Human resources is getting me stressed out. Any advice?


Can HR tell me, “I’m a mother and have kids” and compare babysitting to the same as caregiving for my grandmother with Dementia? Btw I’m a single male live with both grandparents. Work graveyard 60hrs a week.

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The firm's number one priority is productivity. I worked full time and did night and weekend shifts for bedridden vegetative constant suctioning of the trache mom. My dad had the day shifts when I'm at work. I've learned the hard way fast and quick that there's only so much my employers were going to be sympathetic to my home situation. Basically, they allowed me some lee-way in the beginning. But when it became a constant situation, I was told that I needed to keep my home life separate from my work life. If I cannot handle work efficiently, perhaps it's time for me to quit. Or find a less stressful job. Or part-time position TEMPORARILY until I got the home situation taken care off. I needed this job. So, I learned real fast to keep my home life stress away from my work life.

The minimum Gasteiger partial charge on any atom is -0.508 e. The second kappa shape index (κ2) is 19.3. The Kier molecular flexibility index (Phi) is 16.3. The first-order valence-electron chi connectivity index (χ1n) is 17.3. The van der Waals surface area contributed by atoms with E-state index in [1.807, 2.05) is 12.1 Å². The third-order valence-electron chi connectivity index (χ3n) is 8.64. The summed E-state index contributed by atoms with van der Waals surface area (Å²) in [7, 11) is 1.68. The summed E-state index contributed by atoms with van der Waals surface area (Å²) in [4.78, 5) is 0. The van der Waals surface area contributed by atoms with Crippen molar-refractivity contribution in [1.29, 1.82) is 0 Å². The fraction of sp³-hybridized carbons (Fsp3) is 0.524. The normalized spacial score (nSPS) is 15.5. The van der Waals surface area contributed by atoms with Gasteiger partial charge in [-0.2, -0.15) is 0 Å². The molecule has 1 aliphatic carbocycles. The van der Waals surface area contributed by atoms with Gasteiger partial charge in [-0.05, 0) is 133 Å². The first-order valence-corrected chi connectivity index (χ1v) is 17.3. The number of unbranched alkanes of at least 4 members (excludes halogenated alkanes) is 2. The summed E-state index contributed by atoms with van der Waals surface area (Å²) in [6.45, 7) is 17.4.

Sal3rd, you need to figure out HOW you're going to handle both the home front and work. To me, it's obvious that a 60hrs a week job is too much. That's fine if you're single and no one's living with you. But you have 2 elderly people. Even a regular full time job of 40hrs/week is very stressful but 60 hrs? You're slowly killing yourself with these kinds of hours and then to go home and deal with the grandparents.